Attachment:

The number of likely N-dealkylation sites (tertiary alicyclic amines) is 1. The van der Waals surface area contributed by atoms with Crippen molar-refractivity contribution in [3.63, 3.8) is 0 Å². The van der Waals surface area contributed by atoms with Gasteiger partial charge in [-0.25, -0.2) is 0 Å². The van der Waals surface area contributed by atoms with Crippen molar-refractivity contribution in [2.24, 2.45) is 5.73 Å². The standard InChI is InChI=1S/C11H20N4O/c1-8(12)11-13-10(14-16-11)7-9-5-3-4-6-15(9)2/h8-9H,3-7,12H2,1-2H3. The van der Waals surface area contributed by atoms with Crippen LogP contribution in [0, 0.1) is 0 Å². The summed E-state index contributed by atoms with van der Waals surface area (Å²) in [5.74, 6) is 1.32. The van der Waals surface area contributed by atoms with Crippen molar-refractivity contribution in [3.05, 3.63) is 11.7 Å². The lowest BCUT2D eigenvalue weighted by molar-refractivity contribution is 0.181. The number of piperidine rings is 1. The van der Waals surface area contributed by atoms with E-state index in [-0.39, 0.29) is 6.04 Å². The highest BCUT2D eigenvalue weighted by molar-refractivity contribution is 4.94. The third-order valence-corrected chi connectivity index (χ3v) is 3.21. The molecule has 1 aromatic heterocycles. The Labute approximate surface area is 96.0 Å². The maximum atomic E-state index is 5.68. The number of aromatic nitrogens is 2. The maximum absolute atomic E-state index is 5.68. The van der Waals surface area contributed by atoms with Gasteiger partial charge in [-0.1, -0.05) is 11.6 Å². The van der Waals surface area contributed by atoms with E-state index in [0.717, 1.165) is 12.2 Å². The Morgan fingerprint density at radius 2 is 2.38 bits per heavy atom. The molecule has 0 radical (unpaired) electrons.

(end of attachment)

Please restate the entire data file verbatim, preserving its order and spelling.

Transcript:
The number of likely N-dealkylation sites (tertiary alicyclic amines) is 1. The van der Waals surface area contributed by atoms with Crippen molar-refractivity contribution in [3.63, 3.8) is 0 Å². The van der Waals surface area contributed by atoms with Gasteiger partial charge in [-0.25, -0.2) is 0 Å². The van der Waals surface area contributed by atoms with Crippen molar-refractivity contribution in [2.24, 2.45) is 5.73 Å². The standard InChI is InChI=1S/C11H20N4O/c1-8(12)11-13-10(14-16-11)7-9-5-3-4-6-15(9)2/h8-9H,3-7,12H2,1-2H3. The van der Waals surface area contributed by atoms with Crippen LogP contribution in [0, 0.1) is 0 Å². The summed E-state index contributed by atoms with van der Waals surface area (Å²) in [5.74, 6) is 1.32. The van der Waals surface area contributed by atoms with Crippen molar-refractivity contribution in [3.05, 3.63) is 11.7 Å². The lowest BCUT2D eigenvalue weighted by molar-refractivity contribution is 0.181. The number of piperidine rings is 1. The van der Waals surface area contributed by atoms with E-state index in [-0.39, 0.29) is 6.04 Å². The highest BCUT2D eigenvalue weighted by molar-refractivity contribution is 4.94. The third-order valence-corrected chi connectivity index (χ3v) is 3.21. The molecule has 1 aromatic heterocycles. The Labute approximate surface area is 96.0 Å². The maximum atomic E-state index is 5.68. The number of aromatic nitrogens is 2. The maximum absolute atomic E-state index is 5.68. The van der Waals surface area contributed by atoms with Gasteiger partial charge in [-0.1, -0.05) is 11.6 Å². The van der Waals surface area contributed by atoms with E-state index in [0.717, 1.165) is 12.2 Å². The Morgan fingerprint density at radius 2 is 2.38 bits per heavy atom. The molecule has 0 radical (unpaired) electrons.